Restless legs syndrome due to brain malfunction

Restless legs syndrome due to brain malfunction

Researchers have found that people with restless legs syndrome, a disorder that causes a powerful urge to move the legs, particularly at night, have reduced function in an area of the brain important for controlling movement.

In fact, preliminary results from the study at Neuroscience Research Australia suggest that people with this disorder have up to 80 per cent less function in this brain region compared with healthy people.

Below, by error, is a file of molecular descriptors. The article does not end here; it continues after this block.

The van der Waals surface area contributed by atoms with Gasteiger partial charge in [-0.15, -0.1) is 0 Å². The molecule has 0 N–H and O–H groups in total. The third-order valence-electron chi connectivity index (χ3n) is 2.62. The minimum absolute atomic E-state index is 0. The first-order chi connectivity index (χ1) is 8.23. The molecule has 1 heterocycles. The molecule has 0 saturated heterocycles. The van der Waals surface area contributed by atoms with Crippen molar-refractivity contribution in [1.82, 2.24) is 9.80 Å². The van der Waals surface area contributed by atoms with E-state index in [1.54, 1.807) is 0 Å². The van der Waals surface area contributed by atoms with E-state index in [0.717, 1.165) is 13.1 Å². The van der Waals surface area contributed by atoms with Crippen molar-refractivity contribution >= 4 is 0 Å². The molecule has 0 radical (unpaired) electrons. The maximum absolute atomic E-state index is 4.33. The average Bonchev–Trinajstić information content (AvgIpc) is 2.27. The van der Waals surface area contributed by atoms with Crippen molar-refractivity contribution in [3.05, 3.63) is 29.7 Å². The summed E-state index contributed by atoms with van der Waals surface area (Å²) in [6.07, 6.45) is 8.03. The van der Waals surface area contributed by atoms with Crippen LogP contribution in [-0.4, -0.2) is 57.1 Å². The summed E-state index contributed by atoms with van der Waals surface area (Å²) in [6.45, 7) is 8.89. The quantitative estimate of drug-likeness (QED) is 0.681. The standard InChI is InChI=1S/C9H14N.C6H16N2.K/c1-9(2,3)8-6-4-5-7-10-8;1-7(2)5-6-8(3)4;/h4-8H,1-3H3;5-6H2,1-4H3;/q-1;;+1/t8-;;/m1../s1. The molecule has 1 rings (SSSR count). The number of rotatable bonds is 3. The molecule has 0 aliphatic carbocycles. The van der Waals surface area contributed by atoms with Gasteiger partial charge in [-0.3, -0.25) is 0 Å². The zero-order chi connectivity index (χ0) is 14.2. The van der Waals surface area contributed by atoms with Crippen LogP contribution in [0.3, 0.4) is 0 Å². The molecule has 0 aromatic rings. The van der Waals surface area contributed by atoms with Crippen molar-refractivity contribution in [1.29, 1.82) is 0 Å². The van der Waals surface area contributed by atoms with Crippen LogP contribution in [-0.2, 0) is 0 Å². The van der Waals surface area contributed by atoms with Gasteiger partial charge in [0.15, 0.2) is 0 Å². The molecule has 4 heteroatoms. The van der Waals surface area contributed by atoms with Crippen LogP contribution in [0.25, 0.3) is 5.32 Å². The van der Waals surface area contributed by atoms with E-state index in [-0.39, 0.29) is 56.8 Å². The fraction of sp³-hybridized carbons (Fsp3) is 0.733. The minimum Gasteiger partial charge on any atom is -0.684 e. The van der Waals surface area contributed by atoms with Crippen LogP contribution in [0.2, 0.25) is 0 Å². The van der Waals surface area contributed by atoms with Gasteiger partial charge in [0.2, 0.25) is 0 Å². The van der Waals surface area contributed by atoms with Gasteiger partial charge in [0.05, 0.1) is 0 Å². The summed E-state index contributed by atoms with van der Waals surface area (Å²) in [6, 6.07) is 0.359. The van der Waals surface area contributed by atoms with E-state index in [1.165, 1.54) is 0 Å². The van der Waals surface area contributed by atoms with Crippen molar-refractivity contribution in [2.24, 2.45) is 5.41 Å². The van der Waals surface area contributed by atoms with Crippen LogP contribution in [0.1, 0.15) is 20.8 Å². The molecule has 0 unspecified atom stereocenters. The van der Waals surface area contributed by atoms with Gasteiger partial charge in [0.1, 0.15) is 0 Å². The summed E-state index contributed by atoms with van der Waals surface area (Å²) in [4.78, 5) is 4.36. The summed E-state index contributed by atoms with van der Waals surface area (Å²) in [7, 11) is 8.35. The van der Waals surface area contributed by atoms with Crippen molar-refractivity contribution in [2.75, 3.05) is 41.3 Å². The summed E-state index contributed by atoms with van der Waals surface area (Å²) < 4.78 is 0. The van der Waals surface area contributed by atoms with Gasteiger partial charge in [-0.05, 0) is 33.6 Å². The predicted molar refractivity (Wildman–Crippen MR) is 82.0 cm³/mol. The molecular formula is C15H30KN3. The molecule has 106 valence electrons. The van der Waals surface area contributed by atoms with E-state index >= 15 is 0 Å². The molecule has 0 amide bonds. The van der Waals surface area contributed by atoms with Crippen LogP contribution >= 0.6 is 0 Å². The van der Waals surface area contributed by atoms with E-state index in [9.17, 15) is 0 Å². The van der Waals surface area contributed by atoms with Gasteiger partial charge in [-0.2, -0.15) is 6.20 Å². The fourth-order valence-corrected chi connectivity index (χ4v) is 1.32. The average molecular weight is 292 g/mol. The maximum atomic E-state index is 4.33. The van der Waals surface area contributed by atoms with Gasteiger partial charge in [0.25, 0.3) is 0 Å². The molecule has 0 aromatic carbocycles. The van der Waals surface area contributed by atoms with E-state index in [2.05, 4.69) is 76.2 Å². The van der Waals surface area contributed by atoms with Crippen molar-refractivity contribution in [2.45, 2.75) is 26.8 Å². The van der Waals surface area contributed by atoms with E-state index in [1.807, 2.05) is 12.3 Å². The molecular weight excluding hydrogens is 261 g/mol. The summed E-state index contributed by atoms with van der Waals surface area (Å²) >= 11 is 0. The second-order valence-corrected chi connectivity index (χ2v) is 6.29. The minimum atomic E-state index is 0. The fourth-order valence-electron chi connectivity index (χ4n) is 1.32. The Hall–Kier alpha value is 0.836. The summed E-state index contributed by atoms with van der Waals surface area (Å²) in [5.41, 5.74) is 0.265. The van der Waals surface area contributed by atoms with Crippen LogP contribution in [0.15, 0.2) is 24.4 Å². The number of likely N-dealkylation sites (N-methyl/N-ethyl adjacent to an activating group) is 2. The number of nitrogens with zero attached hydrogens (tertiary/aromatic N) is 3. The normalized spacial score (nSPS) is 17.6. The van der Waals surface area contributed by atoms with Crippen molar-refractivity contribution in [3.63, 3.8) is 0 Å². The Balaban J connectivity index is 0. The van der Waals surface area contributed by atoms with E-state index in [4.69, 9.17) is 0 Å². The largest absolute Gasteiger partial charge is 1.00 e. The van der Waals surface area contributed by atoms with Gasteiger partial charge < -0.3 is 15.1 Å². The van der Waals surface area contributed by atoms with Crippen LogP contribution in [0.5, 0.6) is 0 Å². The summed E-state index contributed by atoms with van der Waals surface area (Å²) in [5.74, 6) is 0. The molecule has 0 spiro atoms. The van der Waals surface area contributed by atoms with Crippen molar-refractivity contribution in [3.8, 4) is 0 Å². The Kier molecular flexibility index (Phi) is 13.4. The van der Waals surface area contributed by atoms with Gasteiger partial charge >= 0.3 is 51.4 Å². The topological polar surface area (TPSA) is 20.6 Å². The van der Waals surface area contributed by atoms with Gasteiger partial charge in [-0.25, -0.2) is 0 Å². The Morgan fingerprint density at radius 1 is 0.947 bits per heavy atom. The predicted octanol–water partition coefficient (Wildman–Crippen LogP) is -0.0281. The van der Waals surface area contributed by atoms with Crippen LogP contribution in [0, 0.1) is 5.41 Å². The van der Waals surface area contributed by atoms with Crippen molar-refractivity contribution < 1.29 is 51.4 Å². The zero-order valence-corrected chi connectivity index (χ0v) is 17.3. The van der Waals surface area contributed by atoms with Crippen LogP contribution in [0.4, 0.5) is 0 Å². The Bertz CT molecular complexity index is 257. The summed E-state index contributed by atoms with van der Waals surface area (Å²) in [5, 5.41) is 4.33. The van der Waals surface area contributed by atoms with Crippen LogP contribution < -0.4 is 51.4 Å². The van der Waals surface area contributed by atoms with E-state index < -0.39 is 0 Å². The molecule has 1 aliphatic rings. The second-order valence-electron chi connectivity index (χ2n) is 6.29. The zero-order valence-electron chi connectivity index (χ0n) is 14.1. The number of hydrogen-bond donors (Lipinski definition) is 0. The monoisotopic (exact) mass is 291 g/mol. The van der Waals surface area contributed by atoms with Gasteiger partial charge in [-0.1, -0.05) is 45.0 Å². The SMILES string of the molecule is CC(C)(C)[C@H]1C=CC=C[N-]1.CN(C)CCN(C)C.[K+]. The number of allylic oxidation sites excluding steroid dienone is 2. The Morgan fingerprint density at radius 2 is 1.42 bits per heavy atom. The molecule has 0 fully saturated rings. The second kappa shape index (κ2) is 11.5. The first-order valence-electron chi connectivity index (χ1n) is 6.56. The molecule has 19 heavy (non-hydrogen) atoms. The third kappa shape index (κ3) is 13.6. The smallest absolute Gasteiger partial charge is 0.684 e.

“This is a disorder that is thought to affect 1 in 20 people, and can severely affect quality of life, but we still don’t know very much about it. This study is helping us understand what happens in the brain to cause these symptoms, which will help us find better treatments,” lead researcher Prof Kay Double said.

Restless legs syndrome is a disorder that causes uncomfortable sensations in the limbs. It often flares up at night and disturbs sleep.

The study used ultrasound and magnetic resonance imaging to look for changes in the structure and function of brain.

Prof Double said: “This is the first time that anyone has looked for these type of changes in people with restless legs syndrome.

“If we can understand what is happening in the brain, we will be one step closer to helping the thousands with restless legs get a better night’s sleep and lead a better quality of life.”